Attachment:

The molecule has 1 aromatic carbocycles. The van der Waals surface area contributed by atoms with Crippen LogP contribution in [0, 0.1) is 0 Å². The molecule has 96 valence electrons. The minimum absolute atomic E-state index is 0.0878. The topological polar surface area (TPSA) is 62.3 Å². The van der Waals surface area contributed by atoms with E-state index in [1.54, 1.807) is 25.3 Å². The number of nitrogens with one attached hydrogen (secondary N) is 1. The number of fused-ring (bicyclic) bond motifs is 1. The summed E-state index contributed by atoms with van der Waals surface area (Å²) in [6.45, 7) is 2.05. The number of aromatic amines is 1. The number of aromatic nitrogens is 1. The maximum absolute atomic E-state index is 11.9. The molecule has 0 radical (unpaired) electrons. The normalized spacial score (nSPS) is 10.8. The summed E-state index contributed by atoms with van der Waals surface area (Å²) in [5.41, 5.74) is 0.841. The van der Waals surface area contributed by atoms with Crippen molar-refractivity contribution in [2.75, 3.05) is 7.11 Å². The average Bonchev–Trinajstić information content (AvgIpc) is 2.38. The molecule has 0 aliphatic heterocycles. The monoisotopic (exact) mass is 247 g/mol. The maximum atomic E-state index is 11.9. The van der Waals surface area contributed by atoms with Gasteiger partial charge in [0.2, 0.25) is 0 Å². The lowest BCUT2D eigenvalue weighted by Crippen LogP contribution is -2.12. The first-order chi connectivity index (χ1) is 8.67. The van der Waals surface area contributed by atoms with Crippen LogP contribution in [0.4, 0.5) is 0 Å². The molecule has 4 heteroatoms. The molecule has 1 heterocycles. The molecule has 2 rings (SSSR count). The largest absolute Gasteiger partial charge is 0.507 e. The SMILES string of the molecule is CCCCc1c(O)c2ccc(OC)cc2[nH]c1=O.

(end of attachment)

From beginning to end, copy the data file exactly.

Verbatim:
The molecule has 1 aromatic carbocycles. The van der Waals surface area contributed by atoms with Crippen LogP contribution in [0, 0.1) is 0 Å². The molecule has 96 valence electrons. The minimum absolute atomic E-state index is 0.0878. The topological polar surface area (TPSA) is 62.3 Å². The van der Waals surface area contributed by atoms with E-state index in [1.54, 1.807) is 25.3 Å². The number of nitrogens with one attached hydrogen (secondary N) is 1. The number of fused-ring (bicyclic) bond motifs is 1. The summed E-state index contributed by atoms with van der Waals surface area (Å²) in [6.45, 7) is 2.05. The number of aromatic amines is 1. The number of aromatic nitrogens is 1. The maximum absolute atomic E-state index is 11.9. The molecule has 0 radical (unpaired) electrons. The normalized spacial score (nSPS) is 10.8. The summed E-state index contributed by atoms with van der Waals surface area (Å²) in [5.41, 5.74) is 0.841. The van der Waals surface area contributed by atoms with Crippen molar-refractivity contribution in [2.75, 3.05) is 7.11 Å². The average Bonchev–Trinajstić information content (AvgIpc) is 2.38. The molecule has 0 aliphatic heterocycles. The monoisotopic (exact) mass is 247 g/mol. The maximum atomic E-state index is 11.9. The van der Waals surface area contributed by atoms with Gasteiger partial charge in [0.2, 0.25) is 0 Å². The lowest BCUT2D eigenvalue weighted by Crippen LogP contribution is -2.12. The first-order chi connectivity index (χ1) is 8.67. The van der Waals surface area contributed by atoms with Crippen LogP contribution in [0.4, 0.5) is 0 Å². The molecule has 4 heteroatoms. The molecule has 1 heterocycles. The molecule has 2 rings (SSSR count). The largest absolute Gasteiger partial charge is 0.507 e. The SMILES string of the molecule is CCCCc1c(O)c2ccc(OC)cc2[nH]c1=O.